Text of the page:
the supernatural, though I don't
like being scared. I am also
really focused on the emotions
and on nature. Those elements
are extremely important if
you are trying to write Romantic
poetry, as I am trying to do.
You do know, I hope, that
the world is just a construct,
that we exist only inside our
aging, inebriated minds.
It's pretty depressing and
unfortunate, especially the
way sex too becomes imaginary.
Here in Atlanta, Georgia, we
are busy killing bugs, snakes,
and turtles. We are drinking,
arguing, and singing the state
song, "I'm my own Grandpa."
Eventually we will go to sleep
and thy beauty will seep into
our dreams, and you will be
as naked as a star in a galaxy
floating in a glass of ice water.
from This Way Out (Hanging Loose Press, 2014)
Terence Winch is the author of eight poetry collections: The Known Universe [forthcoming, fall 2017], This Way Out, Lit from Below, Falling out of Bed in a Room with No Floor, Boy Drinkers, The Drift of Things, The Great Indoors [Columbia Book Award winner), and Irish Musicians/American Friends [American Book Award winner]. He has also written two story collections, Contenders and That Special Place: New World Irish Stories, which draws on his experiences as a founding member of the original Celtic Thunder, the acclaimed Irish band. His work is included in more than 40 anthologies, among them the Oxford Book of American Poetry, Poetry 180, and 5 editions of Best American Poetry, and has been featured on “The Writer’s Almanac” and NPR’s “All Things Considered.” Winch is the recipient of an NEA Fellowship in poetry and a Gertrude Stein Award for Innovative Writing, among other honors.
Monday, July 24, 2017
by Toni Asante Lightfoot
And with great fear I inhabit the middle of the night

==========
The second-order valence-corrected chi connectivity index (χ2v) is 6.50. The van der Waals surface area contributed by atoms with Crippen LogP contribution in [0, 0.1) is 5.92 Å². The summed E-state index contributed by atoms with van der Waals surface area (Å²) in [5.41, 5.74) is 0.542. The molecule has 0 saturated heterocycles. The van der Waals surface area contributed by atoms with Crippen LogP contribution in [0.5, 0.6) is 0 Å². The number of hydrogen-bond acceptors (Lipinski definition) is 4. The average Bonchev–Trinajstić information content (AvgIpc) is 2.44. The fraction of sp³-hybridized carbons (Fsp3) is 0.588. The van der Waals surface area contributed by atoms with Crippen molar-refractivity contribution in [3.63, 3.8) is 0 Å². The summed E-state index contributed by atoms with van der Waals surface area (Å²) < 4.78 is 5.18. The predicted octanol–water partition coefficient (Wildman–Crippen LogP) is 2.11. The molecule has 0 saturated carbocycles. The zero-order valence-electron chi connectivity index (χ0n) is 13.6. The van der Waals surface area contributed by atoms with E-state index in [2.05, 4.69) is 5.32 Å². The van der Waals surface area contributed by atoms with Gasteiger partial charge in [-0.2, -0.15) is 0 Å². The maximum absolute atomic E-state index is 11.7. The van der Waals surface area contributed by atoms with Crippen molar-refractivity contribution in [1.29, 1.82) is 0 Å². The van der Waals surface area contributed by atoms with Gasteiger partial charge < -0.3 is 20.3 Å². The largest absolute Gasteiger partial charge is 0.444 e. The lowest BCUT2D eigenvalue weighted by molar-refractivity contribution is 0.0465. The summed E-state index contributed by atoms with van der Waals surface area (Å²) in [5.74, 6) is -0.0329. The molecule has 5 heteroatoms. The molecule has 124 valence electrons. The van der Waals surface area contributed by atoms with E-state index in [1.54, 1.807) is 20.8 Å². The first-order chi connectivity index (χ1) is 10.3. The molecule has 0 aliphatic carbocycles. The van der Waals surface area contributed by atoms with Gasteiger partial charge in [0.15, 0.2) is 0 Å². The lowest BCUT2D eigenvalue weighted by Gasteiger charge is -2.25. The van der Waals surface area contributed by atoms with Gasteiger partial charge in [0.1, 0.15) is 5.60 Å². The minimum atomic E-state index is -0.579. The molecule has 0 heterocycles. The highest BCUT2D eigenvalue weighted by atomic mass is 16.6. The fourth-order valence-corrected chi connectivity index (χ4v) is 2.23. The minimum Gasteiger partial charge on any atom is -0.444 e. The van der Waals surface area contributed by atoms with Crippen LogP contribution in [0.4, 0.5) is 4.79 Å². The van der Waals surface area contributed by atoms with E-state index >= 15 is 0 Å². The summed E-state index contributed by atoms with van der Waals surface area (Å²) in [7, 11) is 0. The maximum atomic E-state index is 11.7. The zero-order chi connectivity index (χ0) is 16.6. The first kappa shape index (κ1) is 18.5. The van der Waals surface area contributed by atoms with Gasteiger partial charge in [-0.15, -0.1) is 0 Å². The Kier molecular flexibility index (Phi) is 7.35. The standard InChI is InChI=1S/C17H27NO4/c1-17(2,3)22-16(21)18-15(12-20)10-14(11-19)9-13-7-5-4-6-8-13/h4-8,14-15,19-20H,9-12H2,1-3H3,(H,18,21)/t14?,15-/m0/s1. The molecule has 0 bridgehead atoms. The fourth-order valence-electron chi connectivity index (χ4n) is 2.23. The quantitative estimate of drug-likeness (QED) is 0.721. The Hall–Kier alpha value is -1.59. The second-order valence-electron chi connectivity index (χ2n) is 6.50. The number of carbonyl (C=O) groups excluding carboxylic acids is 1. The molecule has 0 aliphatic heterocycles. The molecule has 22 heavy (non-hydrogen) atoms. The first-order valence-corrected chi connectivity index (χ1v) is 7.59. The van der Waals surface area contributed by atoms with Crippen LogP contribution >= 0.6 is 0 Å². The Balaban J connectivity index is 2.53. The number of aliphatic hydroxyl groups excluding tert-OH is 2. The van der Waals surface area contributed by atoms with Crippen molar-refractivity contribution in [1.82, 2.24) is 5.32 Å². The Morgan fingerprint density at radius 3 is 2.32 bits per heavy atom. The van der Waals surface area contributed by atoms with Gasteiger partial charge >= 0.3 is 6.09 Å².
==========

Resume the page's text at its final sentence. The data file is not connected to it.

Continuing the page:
What wrecks of the mind await me, what drugs
to dull the senses
"The Acts of Youth"
Between real sleep and the waking spasm and
between what you are and what you with
the ignorant exuberance of youth thought a great
life would be, lay the between of hope and fear.
I am living a life i never knew possible to the "I"
of my youth to grow into. This body I inhabit
long ago betrayed me. By 22, it moved from the
smooth, taught, supple center to the broad middle
of a middle aged broad. I have had this body of
middle age twice as long as i had the
great body glowing like morning, enticing night
with dance, bourbon, and "yes". Yesteryear is what
years of tomorrow have become. Wrecks
of relationships make the shoreline of
my memories fascinating. Among the
lost ships I visit when i have time for my mind
to salvage from them the shiny bits that await
my wiser translation of the loud, scared me
is the big hulking ship holding dreams. What
do I do to quell their haunting? Drugs,
whiskey? No, I line them up, look them over to
remind myself: I am "here" because "there" looked dull.
Under the magnifying glass of age the
bright light of perspective tantalizes my senses.
Toni Asante Lightfoot is a native of Washington, DC, where she was president of the African American Writer's Guild. She moved to Chicago and was the director of writing programs at Young Chicago Authors. She currently consults on curriculum development that integrates the poetry with mathematical and scientific theory. Lightfoot is currently studying Chinese acupuncture and herbology.